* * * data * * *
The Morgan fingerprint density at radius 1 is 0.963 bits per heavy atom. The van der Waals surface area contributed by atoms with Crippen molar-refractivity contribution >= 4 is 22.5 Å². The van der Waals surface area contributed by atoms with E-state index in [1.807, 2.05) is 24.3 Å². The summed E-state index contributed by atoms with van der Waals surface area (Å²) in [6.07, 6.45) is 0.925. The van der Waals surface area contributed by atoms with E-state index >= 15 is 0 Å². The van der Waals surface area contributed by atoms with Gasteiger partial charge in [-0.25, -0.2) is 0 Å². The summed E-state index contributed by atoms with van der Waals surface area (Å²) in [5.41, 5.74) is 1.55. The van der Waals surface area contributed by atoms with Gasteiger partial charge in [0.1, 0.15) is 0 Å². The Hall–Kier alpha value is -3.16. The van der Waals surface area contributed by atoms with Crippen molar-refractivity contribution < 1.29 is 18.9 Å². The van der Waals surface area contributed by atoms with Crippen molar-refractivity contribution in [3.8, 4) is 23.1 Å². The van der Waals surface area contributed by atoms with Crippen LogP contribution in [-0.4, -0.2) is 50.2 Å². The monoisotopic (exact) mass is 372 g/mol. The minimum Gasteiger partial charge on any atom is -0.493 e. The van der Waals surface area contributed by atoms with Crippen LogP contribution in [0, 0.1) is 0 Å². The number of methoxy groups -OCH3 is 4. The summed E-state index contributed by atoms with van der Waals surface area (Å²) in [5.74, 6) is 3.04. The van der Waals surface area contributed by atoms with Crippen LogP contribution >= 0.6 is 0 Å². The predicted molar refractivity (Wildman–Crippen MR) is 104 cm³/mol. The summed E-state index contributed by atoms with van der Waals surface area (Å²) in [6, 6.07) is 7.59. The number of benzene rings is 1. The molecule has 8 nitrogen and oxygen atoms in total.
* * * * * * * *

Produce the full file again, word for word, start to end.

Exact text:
The Morgan fingerprint density at radius 1 is 0.963 bits per heavy atom. The van der Waals surface area contributed by atoms with Crippen molar-refractivity contribution >= 4 is 22.5 Å². The van der Waals surface area contributed by atoms with E-state index in [1.807, 2.05) is 24.3 Å². The summed E-state index contributed by atoms with van der Waals surface area (Å²) in [6.07, 6.45) is 0.925. The van der Waals surface area contributed by atoms with E-state index >= 15 is 0 Å². The van der Waals surface area contributed by atoms with Gasteiger partial charge in [-0.25, -0.2) is 0 Å². The summed E-state index contributed by atoms with van der Waals surface area (Å²) in [5.41, 5.74) is 1.55. The van der Waals surface area contributed by atoms with Gasteiger partial charge in [0.1, 0.15) is 0 Å². The Hall–Kier alpha value is -3.16. The van der Waals surface area contributed by atoms with Crippen molar-refractivity contribution < 1.29 is 18.9 Å². The van der Waals surface area contributed by atoms with Crippen molar-refractivity contribution in [3.8, 4) is 23.1 Å². The van der Waals surface area contributed by atoms with Crippen LogP contribution in [-0.4, -0.2) is 50.2 Å². The monoisotopic (exact) mass is 372 g/mol. The minimum Gasteiger partial charge on any atom is -0.493 e. The van der Waals surface area contributed by atoms with Crippen LogP contribution in [0, 0.1) is 0 Å². The number of methoxy groups -OCH3 is 4. The summed E-state index contributed by atoms with van der Waals surface area (Å²) in [5.74, 6) is 3.04. The van der Waals surface area contributed by atoms with Crippen LogP contribution >= 0.6 is 0 Å². The predicted molar refractivity (Wildman–Crippen MR) is 104 cm³/mol. The summed E-state index contributed by atoms with van der Waals surface area (Å²) in [6, 6.07) is 7.59. The number of benzene rings is 1. The molecule has 8 nitrogen and oxygen atoms in total.